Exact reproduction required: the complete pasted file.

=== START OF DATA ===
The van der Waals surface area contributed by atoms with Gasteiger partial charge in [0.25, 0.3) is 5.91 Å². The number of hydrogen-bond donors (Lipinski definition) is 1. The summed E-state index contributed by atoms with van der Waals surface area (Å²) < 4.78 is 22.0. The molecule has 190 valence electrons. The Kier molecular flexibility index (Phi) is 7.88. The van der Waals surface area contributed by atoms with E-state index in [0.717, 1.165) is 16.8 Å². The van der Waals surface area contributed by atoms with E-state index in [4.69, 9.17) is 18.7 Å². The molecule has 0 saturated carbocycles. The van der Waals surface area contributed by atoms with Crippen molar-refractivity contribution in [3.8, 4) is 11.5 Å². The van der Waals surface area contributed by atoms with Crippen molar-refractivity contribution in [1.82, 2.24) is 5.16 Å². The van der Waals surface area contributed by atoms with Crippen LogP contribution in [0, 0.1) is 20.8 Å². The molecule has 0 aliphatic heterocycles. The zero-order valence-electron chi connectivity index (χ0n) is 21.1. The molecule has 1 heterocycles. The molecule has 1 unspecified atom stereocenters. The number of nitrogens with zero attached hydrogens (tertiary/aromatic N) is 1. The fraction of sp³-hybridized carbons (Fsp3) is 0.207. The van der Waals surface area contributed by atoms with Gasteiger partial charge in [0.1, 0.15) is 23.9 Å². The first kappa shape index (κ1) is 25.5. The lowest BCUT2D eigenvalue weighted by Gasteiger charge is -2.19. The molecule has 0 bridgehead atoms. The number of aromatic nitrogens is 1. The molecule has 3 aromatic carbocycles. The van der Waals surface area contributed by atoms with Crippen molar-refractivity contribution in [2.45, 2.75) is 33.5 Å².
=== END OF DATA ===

The van der Waals surface area contributed by atoms with Gasteiger partial charge in [0.25, 0.3) is 5.91 Å². The number of hydrogen-bond donors (Lipinski definition) is 1. The summed E-state index contributed by atoms with van der Waals surface area (Å²) < 4.78 is 22.0. The molecule has 190 valence electrons. The Kier molecular flexibility index (Phi) is 7.88. The van der Waals surface area contributed by atoms with E-state index in [0.717, 1.165) is 16.8 Å². The van der Waals surface area contributed by atoms with E-state index in [4.69, 9.17) is 18.7 Å². The molecule has 0 saturated carbocycles. The van der Waals surface area contributed by atoms with Crippen molar-refractivity contribution in [3.8, 4) is 11.5 Å². The van der Waals surface area contributed by atoms with Crippen molar-refractivity contribution in [1.82, 2.24) is 5.16 Å². The van der Waals surface area contributed by atoms with Crippen LogP contribution in [0, 0.1) is 20.8 Å². The molecule has 0 aliphatic heterocycles. The zero-order valence-electron chi connectivity index (χ0n) is 21.1. The molecule has 1 heterocycles. The molecule has 1 unspecified atom stereocenters. The number of nitrogens with zero attached hydrogens (tertiary/aromatic N) is 1. The fraction of sp³-hybridized carbons (Fsp3) is 0.207. The van der Waals surface area contributed by atoms with Gasteiger partial charge in [0.1, 0.15) is 23.9 Å². The first kappa shape index (κ1) is 25.5. The lowest BCUT2D eigenvalue weighted by Gasteiger charge is -2.19. The molecule has 0 bridgehead atoms. The number of aromatic nitrogens is 1. The molecule has 3 aromatic carbocycles. The van der Waals surface area contributed by atoms with Crippen molar-refractivity contribution in [2.45, 2.75) is 33.5 Å².